But one thing was for sure â€” they had a place to sleep, a meal to eat and a stage to play in Western North Carolina, at least until the other â€śwhat ifsâ€ť of their current tour found an ideal solution.
â€śIf it wasnâ€™t for Mary, I donâ€™t know what weâ€™d do,â€ť said Gene Senn, lead singer/guitarist for Rumble Seat Riot. â€śWe were stuck in Greenville, with nowhere to go, and a friend of ours who plays in another band said to get hold of Mary, and her hospitality has been truly amazing.â€ť
Mary, as in Mary Harper â€” No Name bar manager, music booker, den mother to the melodic road warriors of the night. A selfless, loving woman who radiates music from every ounce of her being, Harper has become a sort of legend within the national touring circuits.
â€śMusic fuels my soul, it makes me happy, helps me cope,â€ť she said. â€śIâ€™ve been blessed with an opportunity to share that goodness with all the people who I cross paths with.â€ť
With No Name giving Harper free reign to book any and all music acts, she has created an atmosphere as unique as it is popular and frenzied. Bands from all over the United States, from Colorado to Florida, New York to Texas, all find their way to Sylva, a music-loving town where new sounds and styles are supported â€” where if you play a great show in front of 30 people one random night, the next time you swing through 60 will hit the dance floor.
â€śSeeing my friends, customers, co-workers, and even strangers, get excited about a band coming to town means that Iâ€™ve given something back, something they want and appreciate,â€ť Harper said. â€śMusic makes then sing and dance â€” it doesnâ€™t get much better than that.â€ť
And for Rumble Seat Riot, stranded in Southern Appalachia, it means a two-night run of shows at No Name, and a safe harbor in the rough sea that is the music industry. Alongside Senn, Larry Kaster (standup bass) and Butchie Spektor (drums, former percussionist for Slipknot) barrel into the crowd, wave after wave of rock, punk and psychobilly rolling out of the speakers. The sound is as loud and commanding as it is catchy and captivating â€” you simply canâ€™t turn away.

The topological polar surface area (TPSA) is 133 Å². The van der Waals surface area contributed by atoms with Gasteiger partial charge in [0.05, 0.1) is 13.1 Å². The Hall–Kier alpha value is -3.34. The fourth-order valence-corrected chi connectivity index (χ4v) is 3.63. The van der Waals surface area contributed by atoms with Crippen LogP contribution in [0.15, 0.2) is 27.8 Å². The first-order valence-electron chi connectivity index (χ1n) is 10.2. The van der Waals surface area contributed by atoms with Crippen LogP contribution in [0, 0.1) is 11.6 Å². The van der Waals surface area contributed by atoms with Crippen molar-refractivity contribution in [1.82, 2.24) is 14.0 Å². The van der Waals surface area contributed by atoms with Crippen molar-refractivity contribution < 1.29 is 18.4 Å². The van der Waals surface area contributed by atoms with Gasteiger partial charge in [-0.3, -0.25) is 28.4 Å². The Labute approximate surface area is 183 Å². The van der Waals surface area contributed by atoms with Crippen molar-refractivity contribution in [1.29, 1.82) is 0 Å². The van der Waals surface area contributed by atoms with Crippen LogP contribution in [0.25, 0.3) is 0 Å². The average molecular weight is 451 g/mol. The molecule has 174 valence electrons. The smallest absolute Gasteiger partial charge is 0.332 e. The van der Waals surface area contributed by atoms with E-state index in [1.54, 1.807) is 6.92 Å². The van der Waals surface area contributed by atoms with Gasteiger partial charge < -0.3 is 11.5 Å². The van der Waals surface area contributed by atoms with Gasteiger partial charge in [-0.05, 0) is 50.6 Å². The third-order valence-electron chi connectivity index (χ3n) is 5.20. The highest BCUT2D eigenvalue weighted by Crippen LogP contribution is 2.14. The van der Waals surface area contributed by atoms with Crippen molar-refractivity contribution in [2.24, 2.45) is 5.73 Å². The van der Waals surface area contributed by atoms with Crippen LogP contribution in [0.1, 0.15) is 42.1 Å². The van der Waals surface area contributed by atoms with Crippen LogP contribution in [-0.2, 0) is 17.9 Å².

Smoky Mountain News: What keeps the band going, why do you do this?
Gene Senn: Weâ€™ve always loved traveling. This tour has been especially rough and you start thinking â€śWhy am I doing this?â€ť but itâ€™s about seeing new sights and people, new areas weâ€™ve never seen before. Every year you tend to get a little better, every year is your year, you know? It may not go as quickly as youâ€™d like, but every year gets better, and hopefully you come across that one year where everything explodes.
SMN: What goes through your head when youâ€™re onstage, firing on all cylinders?
Larry Kaster: Iâ€™m thinking at this point we need to drive it home even farther, that the show doesnâ€™t ever plateau, that it gets bigger and bigger, louder and louder. This is the biggest high that you can ever have, being right here, traveling right around the country, meeting new people everyday, playing shows in front of brand new people, watching people get down and have fun.
SMN: What has a life playing music taught you about being a human?
Butchie Spektor: Overall, itâ€™s the fact of having that understanding that youâ€™re blessed with the ability to play music, that you consciously made a choice to not follow the basic 9 to 5 job, get to do something that others may just think about doing and they never act on doing it. Good times or bad times, poor times or financially beneficial times, itâ€™s all about that experience of being able to do this â€” appreciate the fact youâ€™re doing something you love.
1: Bluegrass/gospel group Balsam Range will perform at 7:30 p.m. Sept. 6, at the Stecoah Valley Cultural Arts Center in Robbinsville.
2: The Dillsboro Celebration Train will depart at 1 p.m. Sept. 6 from the Bryson City Train Depot.
3: Blues-rockers The Hooten Hallers will perform at 9 p.m. Sept. 7-8 at No Name Sports Pub in Sylva.
4: Art After Dark will be held from 6 to 9 p.m. Sept. 5 in Waynesville.
5: The Cherokee BBQ & Bluegrass Throwdown will be from 11 a.m. to 5 p.m. Sept. 5-6 at the Cherokee Indian Fairgrounds.